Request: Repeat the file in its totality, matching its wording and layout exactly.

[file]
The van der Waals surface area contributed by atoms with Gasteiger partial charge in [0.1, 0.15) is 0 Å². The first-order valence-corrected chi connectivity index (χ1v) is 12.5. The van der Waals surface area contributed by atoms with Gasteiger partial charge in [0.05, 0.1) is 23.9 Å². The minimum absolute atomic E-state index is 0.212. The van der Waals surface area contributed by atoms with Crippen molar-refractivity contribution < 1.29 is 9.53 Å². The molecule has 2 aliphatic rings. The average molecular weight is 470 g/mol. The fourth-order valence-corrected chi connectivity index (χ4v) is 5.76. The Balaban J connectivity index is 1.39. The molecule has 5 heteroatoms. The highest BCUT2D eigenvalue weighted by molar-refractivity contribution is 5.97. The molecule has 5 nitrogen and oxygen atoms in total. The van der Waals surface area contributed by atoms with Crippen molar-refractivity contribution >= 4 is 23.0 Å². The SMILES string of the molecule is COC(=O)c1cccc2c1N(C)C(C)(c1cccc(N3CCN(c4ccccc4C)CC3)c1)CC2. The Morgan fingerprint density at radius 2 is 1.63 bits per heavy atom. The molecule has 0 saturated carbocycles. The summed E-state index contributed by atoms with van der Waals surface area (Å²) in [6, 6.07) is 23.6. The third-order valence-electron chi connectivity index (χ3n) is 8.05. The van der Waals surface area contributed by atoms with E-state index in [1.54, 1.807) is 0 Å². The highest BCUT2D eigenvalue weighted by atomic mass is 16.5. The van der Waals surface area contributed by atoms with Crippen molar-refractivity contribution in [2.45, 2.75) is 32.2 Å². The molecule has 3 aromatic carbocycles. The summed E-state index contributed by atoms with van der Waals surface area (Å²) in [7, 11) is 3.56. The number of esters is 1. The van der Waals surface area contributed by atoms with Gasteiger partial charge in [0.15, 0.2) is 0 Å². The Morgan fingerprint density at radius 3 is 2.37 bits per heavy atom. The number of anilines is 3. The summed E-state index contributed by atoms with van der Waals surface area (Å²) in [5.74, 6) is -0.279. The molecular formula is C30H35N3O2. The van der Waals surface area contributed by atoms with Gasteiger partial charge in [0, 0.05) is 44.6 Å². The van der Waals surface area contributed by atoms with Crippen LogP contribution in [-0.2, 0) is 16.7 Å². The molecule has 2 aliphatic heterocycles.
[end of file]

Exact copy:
The van der Waals surface area contributed by atoms with Gasteiger partial charge in [0.1, 0.15) is 0 Å². The first-order valence-corrected chi connectivity index (χ1v) is 12.5. The van der Waals surface area contributed by atoms with Gasteiger partial charge in [0.05, 0.1) is 23.9 Å². The minimum absolute atomic E-state index is 0.212. The van der Waals surface area contributed by atoms with Crippen molar-refractivity contribution < 1.29 is 9.53 Å². The molecule has 2 aliphatic rings. The average molecular weight is 470 g/mol. The fourth-order valence-corrected chi connectivity index (χ4v) is 5.76. The Balaban J connectivity index is 1.39. The molecule has 5 heteroatoms. The highest BCUT2D eigenvalue weighted by molar-refractivity contribution is 5.97. The molecule has 5 nitrogen and oxygen atoms in total. The van der Waals surface area contributed by atoms with Crippen molar-refractivity contribution >= 4 is 23.0 Å². The SMILES string of the molecule is COC(=O)c1cccc2c1N(C)C(C)(c1cccc(N3CCN(c4ccccc4C)CC3)c1)CC2. The Morgan fingerprint density at radius 2 is 1.63 bits per heavy atom. The molecule has 0 saturated carbocycles. The summed E-state index contributed by atoms with van der Waals surface area (Å²) in [6, 6.07) is 23.6. The third-order valence-electron chi connectivity index (χ3n) is 8.05. The van der Waals surface area contributed by atoms with E-state index in [1.54, 1.807) is 0 Å². The highest BCUT2D eigenvalue weighted by atomic mass is 16.5. The van der Waals surface area contributed by atoms with Crippen molar-refractivity contribution in [2.45, 2.75) is 32.2 Å². The molecule has 3 aromatic carbocycles. The summed E-state index contributed by atoms with van der Waals surface area (Å²) in [7, 11) is 3.56. The number of esters is 1. The van der Waals surface area contributed by atoms with Gasteiger partial charge in [0.15, 0.2) is 0 Å². The Morgan fingerprint density at radius 3 is 2.37 bits per heavy atom. The number of anilines is 3. The summed E-state index contributed by atoms with van der Waals surface area (Å²) in [5.74, 6) is -0.279. The molecular formula is C30H35N3O2. The van der Waals surface area contributed by atoms with Gasteiger partial charge in [0, 0.05) is 44.6 Å². The van der Waals surface area contributed by atoms with Crippen LogP contribution in [-0.2, 0) is 16.7 Å². The molecule has 2 aliphatic heterocycles.